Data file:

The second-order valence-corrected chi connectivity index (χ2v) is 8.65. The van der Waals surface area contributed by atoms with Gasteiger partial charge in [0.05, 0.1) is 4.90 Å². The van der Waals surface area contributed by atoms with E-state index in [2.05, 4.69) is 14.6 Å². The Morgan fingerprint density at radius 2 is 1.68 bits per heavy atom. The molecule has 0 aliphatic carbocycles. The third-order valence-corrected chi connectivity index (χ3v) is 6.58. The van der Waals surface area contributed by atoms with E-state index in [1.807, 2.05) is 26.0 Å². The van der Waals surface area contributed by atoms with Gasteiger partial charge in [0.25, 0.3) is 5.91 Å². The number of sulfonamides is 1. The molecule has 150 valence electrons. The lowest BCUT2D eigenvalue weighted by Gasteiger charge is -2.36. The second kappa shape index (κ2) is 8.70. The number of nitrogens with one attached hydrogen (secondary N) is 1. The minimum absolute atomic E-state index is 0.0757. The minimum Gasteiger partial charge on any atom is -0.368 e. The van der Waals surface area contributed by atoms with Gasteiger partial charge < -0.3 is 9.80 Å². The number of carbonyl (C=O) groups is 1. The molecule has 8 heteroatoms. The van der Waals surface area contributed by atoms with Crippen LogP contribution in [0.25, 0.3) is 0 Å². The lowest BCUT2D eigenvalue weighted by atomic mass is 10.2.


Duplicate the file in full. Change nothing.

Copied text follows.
The second-order valence-corrected chi connectivity index (χ2v) is 8.65. The van der Waals surface area contributed by atoms with Gasteiger partial charge in [0.05, 0.1) is 4.90 Å². The van der Waals surface area contributed by atoms with E-state index in [2.05, 4.69) is 14.6 Å². The Morgan fingerprint density at radius 2 is 1.68 bits per heavy atom. The molecule has 0 aliphatic carbocycles. The third-order valence-corrected chi connectivity index (χ3v) is 6.58. The van der Waals surface area contributed by atoms with E-state index in [1.807, 2.05) is 26.0 Å². The van der Waals surface area contributed by atoms with Gasteiger partial charge in [0.25, 0.3) is 5.91 Å². The number of sulfonamides is 1. The molecule has 150 valence electrons. The lowest BCUT2D eigenvalue weighted by Gasteiger charge is -2.36. The second kappa shape index (κ2) is 8.70. The number of nitrogens with one attached hydrogen (secondary N) is 1. The minimum absolute atomic E-state index is 0.0757. The minimum Gasteiger partial charge on any atom is -0.368 e. The van der Waals surface area contributed by atoms with Gasteiger partial charge < -0.3 is 9.80 Å². The number of carbonyl (C=O) groups is 1. The molecule has 8 heteroatoms. The van der Waals surface area contributed by atoms with Crippen LogP contribution in [0.25, 0.3) is 0 Å². The lowest BCUT2D eigenvalue weighted by atomic mass is 10.2.